A dissecting analysis of inflows into socially responsible investing hints at a less radical shift in portfolios
Given the clamour for investments that align with specific values, meet specific sustainability requirements, or seek positive social impacts, one could assume that the ones with the most intense convictions would enjoy sizeable inflows. But an examination of ESG ETFs suggests that the investors behind the green revolution aren’t so radical.
“Year to date, investors have poured US$4.7 billion into socially responsible ETFs, also known as environmental, social and governance (ESG) ETFs [in the US],” reported Lara Crigger of ETF.com. That contrasts with inflows last year, when investors injected just US$2.6 billion into such funds.
The lion’s share of this year’s flows reportedly went to the iShares ESG MSCI USA Leaders ETF (SUSL) and the Xtrackers MSCI U.S.A. ESG Leaders Equity ETF (USSG), which have respectively taken in US$1.4 billion and US$1.2 billion so far this year. Strong flows also went to Vanguard ESG ETFs as well as numerous iShares ESG funds meant to replace or supplement key core asset allocations.
“The common theme between the top flows gatherers is that they are all broad-based, core ETFs designed to supplement or replace vanilla exposure in an asset allocation plan,” Crigger noted.
She cited the iShares ESG MSCI EAFE ETF (ESGD) and the iShares ESG MSCI EM ETF (ESGE), which have collectively taken in US$539 million this year, track virtually the same exposures as the iShares MSCI EAFE ETF (EFA) and the iShares MSCI Emerging Markets Index (EEM), respectively. The only difference: the ESG ETFs have several exclusionary screens that eliminate securities rated as the worst ESG offenders.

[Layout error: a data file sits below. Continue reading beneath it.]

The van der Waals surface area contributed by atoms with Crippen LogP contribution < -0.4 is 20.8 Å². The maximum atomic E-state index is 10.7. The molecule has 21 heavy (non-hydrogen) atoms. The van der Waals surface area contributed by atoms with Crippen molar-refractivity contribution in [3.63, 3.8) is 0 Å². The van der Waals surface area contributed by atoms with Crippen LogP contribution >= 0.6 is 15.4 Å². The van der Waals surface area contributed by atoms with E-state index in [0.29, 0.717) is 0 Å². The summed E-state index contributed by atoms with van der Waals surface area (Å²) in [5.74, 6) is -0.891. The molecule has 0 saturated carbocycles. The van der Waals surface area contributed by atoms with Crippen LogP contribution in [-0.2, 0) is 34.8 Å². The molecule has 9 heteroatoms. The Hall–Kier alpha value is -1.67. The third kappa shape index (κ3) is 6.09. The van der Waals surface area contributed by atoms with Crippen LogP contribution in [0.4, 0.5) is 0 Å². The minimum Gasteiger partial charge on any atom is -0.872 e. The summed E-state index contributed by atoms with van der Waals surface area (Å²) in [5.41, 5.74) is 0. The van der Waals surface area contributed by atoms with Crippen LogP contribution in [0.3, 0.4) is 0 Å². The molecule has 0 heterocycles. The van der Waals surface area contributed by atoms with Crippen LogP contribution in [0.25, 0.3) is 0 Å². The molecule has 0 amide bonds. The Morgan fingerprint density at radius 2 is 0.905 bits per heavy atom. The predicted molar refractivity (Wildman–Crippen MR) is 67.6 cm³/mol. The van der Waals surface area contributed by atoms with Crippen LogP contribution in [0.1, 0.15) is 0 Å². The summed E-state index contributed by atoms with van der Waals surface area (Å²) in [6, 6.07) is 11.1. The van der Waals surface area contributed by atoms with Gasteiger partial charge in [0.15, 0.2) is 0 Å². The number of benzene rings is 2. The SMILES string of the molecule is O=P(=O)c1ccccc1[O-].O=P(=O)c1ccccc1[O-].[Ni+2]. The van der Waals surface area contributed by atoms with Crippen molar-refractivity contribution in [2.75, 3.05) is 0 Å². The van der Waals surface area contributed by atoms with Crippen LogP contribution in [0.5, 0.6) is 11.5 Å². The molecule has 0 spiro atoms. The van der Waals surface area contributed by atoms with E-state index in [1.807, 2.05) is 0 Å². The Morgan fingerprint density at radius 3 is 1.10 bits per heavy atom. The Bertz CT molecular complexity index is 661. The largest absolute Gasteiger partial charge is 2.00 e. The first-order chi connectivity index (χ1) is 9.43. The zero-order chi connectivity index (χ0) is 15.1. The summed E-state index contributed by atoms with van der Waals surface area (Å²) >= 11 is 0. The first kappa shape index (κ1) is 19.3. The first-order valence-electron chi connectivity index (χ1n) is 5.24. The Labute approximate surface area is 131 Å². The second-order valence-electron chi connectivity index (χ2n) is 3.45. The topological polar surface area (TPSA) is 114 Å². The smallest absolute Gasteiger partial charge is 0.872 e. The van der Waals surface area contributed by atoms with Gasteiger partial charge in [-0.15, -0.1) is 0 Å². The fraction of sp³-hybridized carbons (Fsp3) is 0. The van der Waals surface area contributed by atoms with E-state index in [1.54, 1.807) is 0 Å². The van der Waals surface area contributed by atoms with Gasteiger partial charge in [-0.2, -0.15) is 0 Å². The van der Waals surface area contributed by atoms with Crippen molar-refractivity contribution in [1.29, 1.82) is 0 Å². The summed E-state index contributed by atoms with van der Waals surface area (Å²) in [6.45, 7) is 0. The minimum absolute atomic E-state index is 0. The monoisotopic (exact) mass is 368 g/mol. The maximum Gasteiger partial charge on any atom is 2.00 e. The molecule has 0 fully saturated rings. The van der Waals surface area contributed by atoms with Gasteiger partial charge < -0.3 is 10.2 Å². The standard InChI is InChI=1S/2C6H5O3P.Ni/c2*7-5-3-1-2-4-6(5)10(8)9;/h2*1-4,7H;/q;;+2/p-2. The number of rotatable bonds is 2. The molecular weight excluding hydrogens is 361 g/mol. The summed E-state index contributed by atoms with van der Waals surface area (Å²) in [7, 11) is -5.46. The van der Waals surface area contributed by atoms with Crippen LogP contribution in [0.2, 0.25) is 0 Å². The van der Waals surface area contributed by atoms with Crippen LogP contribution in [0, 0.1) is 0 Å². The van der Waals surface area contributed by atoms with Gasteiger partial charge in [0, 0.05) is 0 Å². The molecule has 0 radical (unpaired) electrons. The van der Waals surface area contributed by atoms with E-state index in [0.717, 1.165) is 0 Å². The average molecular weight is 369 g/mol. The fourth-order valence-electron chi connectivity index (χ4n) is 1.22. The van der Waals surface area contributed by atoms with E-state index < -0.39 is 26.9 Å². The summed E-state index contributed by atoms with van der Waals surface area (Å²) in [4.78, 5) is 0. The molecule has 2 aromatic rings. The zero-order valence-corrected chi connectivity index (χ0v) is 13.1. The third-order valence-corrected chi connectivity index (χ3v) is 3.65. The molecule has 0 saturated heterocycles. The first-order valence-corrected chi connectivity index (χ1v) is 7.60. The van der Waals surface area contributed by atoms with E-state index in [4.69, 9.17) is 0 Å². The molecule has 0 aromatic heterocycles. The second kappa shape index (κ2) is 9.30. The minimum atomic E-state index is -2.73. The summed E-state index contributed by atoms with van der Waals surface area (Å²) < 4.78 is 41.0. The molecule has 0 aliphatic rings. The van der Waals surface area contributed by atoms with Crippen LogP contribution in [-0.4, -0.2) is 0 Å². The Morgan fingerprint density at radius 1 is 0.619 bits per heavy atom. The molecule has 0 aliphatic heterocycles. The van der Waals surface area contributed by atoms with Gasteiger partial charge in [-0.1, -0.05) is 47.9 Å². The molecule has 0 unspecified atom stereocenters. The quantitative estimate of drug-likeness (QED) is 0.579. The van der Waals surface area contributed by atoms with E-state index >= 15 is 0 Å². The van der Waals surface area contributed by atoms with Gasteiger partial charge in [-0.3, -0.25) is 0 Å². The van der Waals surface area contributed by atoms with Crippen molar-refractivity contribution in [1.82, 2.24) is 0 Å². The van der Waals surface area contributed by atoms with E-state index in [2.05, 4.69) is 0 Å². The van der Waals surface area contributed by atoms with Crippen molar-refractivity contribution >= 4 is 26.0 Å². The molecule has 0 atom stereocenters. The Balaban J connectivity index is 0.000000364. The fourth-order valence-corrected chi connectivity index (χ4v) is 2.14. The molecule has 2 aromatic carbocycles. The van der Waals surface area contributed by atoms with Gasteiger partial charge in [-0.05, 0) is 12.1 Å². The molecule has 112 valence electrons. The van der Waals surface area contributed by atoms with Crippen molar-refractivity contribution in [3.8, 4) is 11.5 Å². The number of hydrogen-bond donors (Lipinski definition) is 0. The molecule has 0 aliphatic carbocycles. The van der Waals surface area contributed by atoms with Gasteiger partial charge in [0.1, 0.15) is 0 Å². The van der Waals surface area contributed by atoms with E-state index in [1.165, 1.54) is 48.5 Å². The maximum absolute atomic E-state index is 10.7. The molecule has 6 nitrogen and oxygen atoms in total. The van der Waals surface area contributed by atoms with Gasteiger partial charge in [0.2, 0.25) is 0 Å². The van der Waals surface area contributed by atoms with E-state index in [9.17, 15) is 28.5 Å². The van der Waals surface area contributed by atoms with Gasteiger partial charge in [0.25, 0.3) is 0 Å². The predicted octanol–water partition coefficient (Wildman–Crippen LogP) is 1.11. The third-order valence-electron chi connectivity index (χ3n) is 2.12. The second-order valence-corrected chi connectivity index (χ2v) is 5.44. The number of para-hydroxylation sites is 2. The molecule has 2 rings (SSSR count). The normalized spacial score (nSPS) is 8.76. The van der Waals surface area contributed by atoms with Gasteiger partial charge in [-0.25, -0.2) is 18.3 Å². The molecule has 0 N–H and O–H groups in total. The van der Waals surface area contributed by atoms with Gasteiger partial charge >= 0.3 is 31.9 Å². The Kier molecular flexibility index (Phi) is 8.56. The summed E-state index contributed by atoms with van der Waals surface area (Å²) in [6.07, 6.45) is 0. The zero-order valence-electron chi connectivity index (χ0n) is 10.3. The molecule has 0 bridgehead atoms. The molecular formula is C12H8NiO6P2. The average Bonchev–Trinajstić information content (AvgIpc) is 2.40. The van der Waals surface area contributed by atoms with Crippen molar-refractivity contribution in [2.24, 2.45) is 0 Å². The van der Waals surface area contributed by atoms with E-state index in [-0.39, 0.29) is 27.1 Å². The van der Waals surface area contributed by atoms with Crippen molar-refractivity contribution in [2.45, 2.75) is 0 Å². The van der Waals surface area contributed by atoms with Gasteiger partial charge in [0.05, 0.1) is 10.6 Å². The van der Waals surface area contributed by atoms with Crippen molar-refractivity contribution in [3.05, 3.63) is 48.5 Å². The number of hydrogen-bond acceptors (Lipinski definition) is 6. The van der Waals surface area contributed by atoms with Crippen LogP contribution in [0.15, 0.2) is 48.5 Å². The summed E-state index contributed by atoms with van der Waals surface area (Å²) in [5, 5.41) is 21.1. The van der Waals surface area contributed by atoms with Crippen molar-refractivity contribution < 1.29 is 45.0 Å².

Among the 10 top-drawing ESG ETFs this year, only one had an expense ratio above 0.3%; the five with the largest year-to-date flows are reportedly priced at or below 0.2%. The dominance of low-cost core products among ESG ETFs challenges many notions that narrow, thematic funds designed to ride the next “green” fad are the dominant products.
Here’s some more ammunition to blow out that argument: the kinds of flows engendered by most thematic ESG ETFs are nowhere near what their broad-core brethren have attracted.
The highest-netting thematic ETF, the Global X S&P 500 Catholic Values ETF (CATH), has taken in US$86 million year-to-date. Most other thematic ESG ETFs, however, have seen zero to negative flows so far in 2019. Those include the SPDR SSGA Gender Diversity Index ETF (SHE), the iShares MSCI ACWI Low Carbon Target ETF (CRBN), and the Goldman Sachs JUST U.S. Large Cap Equity ETF (JUST); they’ve lost US$73 million, US$88 million and US$96 million, respectively.
“Interestingly, although most of the ETFs that have bled investment assets have all been higher cost, SHE, CRBN and JUST all carry expense ratios of just 0.20%,” Crigger wrote.
“Flows data suggests that ETF investors are approaching socially responsible investing not as a thematic play but as an investment lifestyle, hoping to convert some or all of their existing asset allocations to more ethically acceptable alternatives without sacrificing market performance,” she added.